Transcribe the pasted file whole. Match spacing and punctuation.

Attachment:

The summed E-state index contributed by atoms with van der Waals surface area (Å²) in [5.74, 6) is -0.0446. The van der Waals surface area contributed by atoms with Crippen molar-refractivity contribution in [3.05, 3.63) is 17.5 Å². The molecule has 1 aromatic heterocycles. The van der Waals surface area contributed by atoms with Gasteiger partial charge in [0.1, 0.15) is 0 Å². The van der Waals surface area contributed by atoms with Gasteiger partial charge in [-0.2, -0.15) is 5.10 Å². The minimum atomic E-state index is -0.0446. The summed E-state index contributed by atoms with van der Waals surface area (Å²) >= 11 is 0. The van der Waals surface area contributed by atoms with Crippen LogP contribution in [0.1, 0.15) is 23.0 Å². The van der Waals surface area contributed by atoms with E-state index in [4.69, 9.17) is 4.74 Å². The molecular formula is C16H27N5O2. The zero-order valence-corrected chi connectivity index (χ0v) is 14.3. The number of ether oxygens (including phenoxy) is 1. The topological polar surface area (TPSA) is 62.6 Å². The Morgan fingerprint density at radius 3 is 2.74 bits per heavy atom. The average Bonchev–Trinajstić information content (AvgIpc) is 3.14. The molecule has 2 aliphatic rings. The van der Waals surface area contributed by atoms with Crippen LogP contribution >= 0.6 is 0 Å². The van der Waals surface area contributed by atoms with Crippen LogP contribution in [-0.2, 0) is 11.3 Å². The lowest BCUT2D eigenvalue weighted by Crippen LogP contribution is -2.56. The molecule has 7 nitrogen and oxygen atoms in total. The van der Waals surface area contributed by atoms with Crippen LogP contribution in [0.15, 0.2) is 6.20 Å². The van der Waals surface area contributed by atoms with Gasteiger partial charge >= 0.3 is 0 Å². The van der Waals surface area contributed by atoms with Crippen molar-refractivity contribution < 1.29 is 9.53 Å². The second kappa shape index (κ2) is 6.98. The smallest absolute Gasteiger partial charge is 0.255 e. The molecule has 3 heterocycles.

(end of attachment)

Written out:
The summed E-state index contributed by atoms with van der Waals surface area (Å²) in [5.74, 6) is -0.0446. The van der Waals surface area contributed by atoms with Crippen molar-refractivity contribution in [3.05, 3.63) is 17.5 Å². The molecule has 1 aromatic heterocycles. The van der Waals surface area contributed by atoms with Gasteiger partial charge in [0.1, 0.15) is 0 Å². The van der Waals surface area contributed by atoms with Gasteiger partial charge in [-0.2, -0.15) is 5.10 Å². The minimum atomic E-state index is -0.0446. The summed E-state index contributed by atoms with van der Waals surface area (Å²) >= 11 is 0. The van der Waals surface area contributed by atoms with Crippen LogP contribution in [0.1, 0.15) is 23.0 Å². The van der Waals surface area contributed by atoms with E-state index in [4.69, 9.17) is 4.74 Å². The molecular formula is C16H27N5O2. The zero-order valence-corrected chi connectivity index (χ0v) is 14.3. The number of ether oxygens (including phenoxy) is 1. The topological polar surface area (TPSA) is 62.6 Å². The Morgan fingerprint density at radius 3 is 2.74 bits per heavy atom. The average Bonchev–Trinajstić information content (AvgIpc) is 3.14. The molecule has 2 aliphatic rings. The van der Waals surface area contributed by atoms with Crippen LogP contribution >= 0.6 is 0 Å². The van der Waals surface area contributed by atoms with Crippen LogP contribution in [-0.2, 0) is 11.3 Å². The lowest BCUT2D eigenvalue weighted by Crippen LogP contribution is -2.56. The molecule has 7 nitrogen and oxygen atoms in total. The van der Waals surface area contributed by atoms with Crippen LogP contribution in [0.15, 0.2) is 6.20 Å². The van der Waals surface area contributed by atoms with Gasteiger partial charge >= 0.3 is 0 Å². The van der Waals surface area contributed by atoms with Crippen molar-refractivity contribution < 1.29 is 9.53 Å². The second kappa shape index (κ2) is 6.98. The smallest absolute Gasteiger partial charge is 0.255 e. The molecule has 3 heterocycles.